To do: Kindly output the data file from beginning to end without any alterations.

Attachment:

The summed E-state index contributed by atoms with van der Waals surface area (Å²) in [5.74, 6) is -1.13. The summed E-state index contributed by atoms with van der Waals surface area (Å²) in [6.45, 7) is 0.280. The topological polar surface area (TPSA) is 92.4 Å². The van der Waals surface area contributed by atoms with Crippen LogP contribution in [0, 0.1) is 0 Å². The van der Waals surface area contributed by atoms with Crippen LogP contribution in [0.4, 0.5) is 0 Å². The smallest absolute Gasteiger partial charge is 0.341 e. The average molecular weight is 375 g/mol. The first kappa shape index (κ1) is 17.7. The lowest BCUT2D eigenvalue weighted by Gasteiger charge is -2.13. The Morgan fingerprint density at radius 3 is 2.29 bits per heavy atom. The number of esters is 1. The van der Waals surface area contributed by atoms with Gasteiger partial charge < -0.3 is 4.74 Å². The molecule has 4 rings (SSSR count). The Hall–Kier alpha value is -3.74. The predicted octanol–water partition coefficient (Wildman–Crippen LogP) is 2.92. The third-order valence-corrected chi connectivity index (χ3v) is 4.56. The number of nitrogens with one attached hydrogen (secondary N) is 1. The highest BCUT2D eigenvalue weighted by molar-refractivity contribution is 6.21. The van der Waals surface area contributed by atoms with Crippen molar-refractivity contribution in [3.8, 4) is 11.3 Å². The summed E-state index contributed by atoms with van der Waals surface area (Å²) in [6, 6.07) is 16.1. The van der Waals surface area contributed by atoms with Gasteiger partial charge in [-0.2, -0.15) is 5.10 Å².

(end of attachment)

The summed E-state index contributed by atoms with van der Waals surface area (Å²) in [5.74, 6) is -1.13. The summed E-state index contributed by atoms with van der Waals surface area (Å²) in [6.45, 7) is 0.280. The topological polar surface area (TPSA) is 92.4 Å². The van der Waals surface area contributed by atoms with Crippen LogP contribution in [0, 0.1) is 0 Å². The van der Waals surface area contributed by atoms with Crippen LogP contribution in [0.4, 0.5) is 0 Å². The smallest absolute Gasteiger partial charge is 0.341 e. The average molecular weight is 375 g/mol. The first kappa shape index (κ1) is 17.7. The lowest BCUT2D eigenvalue weighted by Gasteiger charge is -2.13. The Morgan fingerprint density at radius 3 is 2.29 bits per heavy atom. The number of esters is 1. The van der Waals surface area contributed by atoms with Gasteiger partial charge < -0.3 is 4.74 Å². The molecule has 4 rings (SSSR count). The Hall–Kier alpha value is -3.74. The predicted octanol–water partition coefficient (Wildman–Crippen LogP) is 2.92. The third-order valence-corrected chi connectivity index (χ3v) is 4.56. The number of nitrogens with one attached hydrogen (secondary N) is 1. The highest BCUT2D eigenvalue weighted by molar-refractivity contribution is 6.21. The van der Waals surface area contributed by atoms with Crippen molar-refractivity contribution in [3.8, 4) is 11.3 Å². The summed E-state index contributed by atoms with van der Waals surface area (Å²) in [6, 6.07) is 16.1. The van der Waals surface area contributed by atoms with Gasteiger partial charge in [-0.2, -0.15) is 5.10 Å².